LAKE FOREST, Ill. (AP) Charles Tillman doesn't have many regrets after his 13-year career in the NFL, most of it with the Chicago Bears.
But there is one.
The ball-hawking cornerback known for his ''peanut punch'' after forcing 44 career fumbles is sorry he did not become the first member of the NFL's 40-40 club for forced fumbles and interceptions, falling two picks short. Oh, and about that nickname.
''I don't know who coined the name `peanut punch,''' Tillman said. ''I wish I had gotten into some of that stock so I could have reserved the right to use that for myself. But it worked out.''
It did indeed.
The 35-year-old Tillman will forever be known as ''Peanut'' to Bears fans after he went to two Pro Bowls and a Super Bowl with Chicago, his hometown team. He signed a one-day contract Friday to retire as a member of the team that drafted him in 2003 and where he spent his first 12 years. He had announced his retirement Monday.
He started 12 games last season with the Carolina Panthers before suffering a season-ending knee injury and missed the team's run to the Super Bowl.
Tillman has the most interceptions by a cornerback in Bears history at 36, trailing only safeties Gary Fencik (38) and Richie Petitbon (37). Tillman also owns Bears records with nine defensive touchdowns and eight interception returns for touchdowns.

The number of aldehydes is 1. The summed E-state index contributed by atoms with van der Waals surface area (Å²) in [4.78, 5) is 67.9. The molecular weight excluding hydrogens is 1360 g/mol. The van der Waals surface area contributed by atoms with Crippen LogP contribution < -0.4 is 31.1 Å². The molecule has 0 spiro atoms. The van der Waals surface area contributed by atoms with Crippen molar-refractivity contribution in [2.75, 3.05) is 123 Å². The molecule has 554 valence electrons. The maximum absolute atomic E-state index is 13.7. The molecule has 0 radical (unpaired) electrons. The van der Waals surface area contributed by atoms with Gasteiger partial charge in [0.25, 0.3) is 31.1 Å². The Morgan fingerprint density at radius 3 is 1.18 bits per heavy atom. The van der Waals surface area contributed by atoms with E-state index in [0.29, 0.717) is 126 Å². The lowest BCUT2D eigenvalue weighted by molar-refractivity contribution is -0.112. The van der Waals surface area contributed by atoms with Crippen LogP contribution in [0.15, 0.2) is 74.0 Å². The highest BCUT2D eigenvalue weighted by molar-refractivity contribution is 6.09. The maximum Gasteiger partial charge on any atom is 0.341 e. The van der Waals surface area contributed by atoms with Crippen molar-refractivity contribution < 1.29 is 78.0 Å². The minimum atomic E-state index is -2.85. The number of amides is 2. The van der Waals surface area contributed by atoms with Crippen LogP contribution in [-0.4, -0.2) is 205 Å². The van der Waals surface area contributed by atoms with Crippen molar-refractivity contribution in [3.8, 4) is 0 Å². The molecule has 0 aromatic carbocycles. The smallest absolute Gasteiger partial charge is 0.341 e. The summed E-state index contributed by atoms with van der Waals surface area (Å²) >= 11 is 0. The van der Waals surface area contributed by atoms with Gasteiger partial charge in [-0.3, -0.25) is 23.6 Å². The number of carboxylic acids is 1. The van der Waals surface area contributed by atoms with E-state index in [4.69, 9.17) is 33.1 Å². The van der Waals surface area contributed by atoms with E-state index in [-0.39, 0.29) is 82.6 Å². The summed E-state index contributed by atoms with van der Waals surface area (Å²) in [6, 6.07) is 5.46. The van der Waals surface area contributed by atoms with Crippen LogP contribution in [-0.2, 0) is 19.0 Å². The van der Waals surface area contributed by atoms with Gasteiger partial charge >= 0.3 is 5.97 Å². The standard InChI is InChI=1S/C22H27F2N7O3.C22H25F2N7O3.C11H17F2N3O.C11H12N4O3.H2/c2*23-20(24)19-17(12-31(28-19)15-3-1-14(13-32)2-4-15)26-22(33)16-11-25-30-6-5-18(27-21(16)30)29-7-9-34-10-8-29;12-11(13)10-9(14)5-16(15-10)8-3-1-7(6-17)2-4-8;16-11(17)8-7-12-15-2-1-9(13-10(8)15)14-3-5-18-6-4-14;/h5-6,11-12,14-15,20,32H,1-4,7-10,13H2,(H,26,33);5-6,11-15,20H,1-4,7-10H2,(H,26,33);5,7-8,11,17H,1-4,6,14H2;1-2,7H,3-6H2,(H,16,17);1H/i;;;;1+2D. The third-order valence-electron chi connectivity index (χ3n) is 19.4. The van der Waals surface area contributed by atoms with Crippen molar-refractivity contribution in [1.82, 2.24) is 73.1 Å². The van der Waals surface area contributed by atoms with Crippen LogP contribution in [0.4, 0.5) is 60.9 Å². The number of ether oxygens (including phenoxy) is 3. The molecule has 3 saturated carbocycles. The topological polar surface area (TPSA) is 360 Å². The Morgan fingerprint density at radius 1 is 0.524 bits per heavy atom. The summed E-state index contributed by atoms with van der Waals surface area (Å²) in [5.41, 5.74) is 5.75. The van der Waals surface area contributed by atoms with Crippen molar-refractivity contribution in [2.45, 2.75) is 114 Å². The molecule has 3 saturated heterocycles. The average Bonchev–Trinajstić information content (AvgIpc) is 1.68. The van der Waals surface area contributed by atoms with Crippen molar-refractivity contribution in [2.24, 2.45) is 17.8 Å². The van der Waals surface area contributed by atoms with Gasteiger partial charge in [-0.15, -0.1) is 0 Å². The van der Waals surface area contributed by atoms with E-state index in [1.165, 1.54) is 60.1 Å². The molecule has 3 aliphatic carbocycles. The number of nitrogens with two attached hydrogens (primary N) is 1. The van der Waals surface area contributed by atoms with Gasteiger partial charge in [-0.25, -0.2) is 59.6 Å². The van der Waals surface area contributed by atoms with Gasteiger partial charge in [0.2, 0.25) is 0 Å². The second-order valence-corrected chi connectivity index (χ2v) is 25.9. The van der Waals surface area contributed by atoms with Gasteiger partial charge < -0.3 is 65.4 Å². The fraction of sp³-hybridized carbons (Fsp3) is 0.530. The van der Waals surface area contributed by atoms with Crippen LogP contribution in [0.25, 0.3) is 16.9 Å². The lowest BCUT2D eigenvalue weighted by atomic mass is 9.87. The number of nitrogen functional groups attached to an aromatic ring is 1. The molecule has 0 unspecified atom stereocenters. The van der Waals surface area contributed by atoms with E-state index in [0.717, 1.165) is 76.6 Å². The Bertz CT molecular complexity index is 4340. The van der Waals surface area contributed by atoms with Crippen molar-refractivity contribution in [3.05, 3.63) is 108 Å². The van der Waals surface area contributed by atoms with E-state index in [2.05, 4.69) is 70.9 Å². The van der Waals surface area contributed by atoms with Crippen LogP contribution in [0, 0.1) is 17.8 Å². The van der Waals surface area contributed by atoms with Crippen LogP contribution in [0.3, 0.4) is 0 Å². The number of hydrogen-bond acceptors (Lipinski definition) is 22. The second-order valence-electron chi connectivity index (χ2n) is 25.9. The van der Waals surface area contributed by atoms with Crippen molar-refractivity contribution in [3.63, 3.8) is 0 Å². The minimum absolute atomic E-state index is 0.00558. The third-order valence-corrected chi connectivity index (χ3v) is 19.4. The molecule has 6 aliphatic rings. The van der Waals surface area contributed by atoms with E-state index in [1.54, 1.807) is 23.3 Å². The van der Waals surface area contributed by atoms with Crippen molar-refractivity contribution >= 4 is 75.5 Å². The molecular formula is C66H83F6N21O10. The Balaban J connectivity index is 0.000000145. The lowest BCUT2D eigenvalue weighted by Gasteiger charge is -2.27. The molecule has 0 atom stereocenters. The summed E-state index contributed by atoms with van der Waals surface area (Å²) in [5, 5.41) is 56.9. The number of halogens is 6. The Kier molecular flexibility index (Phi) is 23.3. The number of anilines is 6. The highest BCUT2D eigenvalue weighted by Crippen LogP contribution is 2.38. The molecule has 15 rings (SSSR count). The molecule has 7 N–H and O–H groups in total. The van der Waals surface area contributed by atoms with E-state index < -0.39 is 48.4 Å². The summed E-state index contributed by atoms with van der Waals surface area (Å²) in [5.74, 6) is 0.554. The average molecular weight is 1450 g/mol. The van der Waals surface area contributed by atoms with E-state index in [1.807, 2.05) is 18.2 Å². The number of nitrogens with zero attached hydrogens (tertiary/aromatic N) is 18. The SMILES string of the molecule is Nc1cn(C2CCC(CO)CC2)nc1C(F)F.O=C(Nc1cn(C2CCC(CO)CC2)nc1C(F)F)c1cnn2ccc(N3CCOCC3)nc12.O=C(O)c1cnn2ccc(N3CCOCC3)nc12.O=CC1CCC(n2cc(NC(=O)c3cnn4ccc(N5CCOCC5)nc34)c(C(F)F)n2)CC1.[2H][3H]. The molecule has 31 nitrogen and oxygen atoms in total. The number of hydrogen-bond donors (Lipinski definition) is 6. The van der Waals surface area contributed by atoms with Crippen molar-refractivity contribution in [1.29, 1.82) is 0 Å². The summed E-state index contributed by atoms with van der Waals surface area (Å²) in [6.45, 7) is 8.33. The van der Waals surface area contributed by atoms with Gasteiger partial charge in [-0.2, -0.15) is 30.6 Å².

''You saw me turn into a man in front of your own eyes,'' Tillman said at a news conference Friday as he listed some of his favorite career moments over the years.
In his rookie season, he got his first start against the Raiders in Week 5 and had a touchdown-saving, victory-clinching pass breakup against the Vikings' Randy Moss 10 weeks later.
''It showed the world that I could play with anybody,'' Tillman said. ''I know when I came from Louisiana(-Lafayette), when I got drafted, there were a lot people who were like, `Who the hell is Charles Tillman? What school is that? Where's U-La-La?'' And I had a chip on my shoulder.''
Tillman said he had considered retirement for months after tearing one of his anterior cruciate ligaments in December.
''Once I tried to talk myself into coming back like three times, I knew it was time for me to walk away,'' he said.
Bears Chairman George McCaskey praised Tillman as a rare player ''with uncommon ability and tenacity on the field and unsurpassed compassion and charitable spirit off the field.'' Tillman was selected in 2013 as the NFL's Walter Payton Man of the Year for the philanthropic work done through his foundation.
Notes: Chicago terminated defensive back Omar Bolden's contract on Friday.
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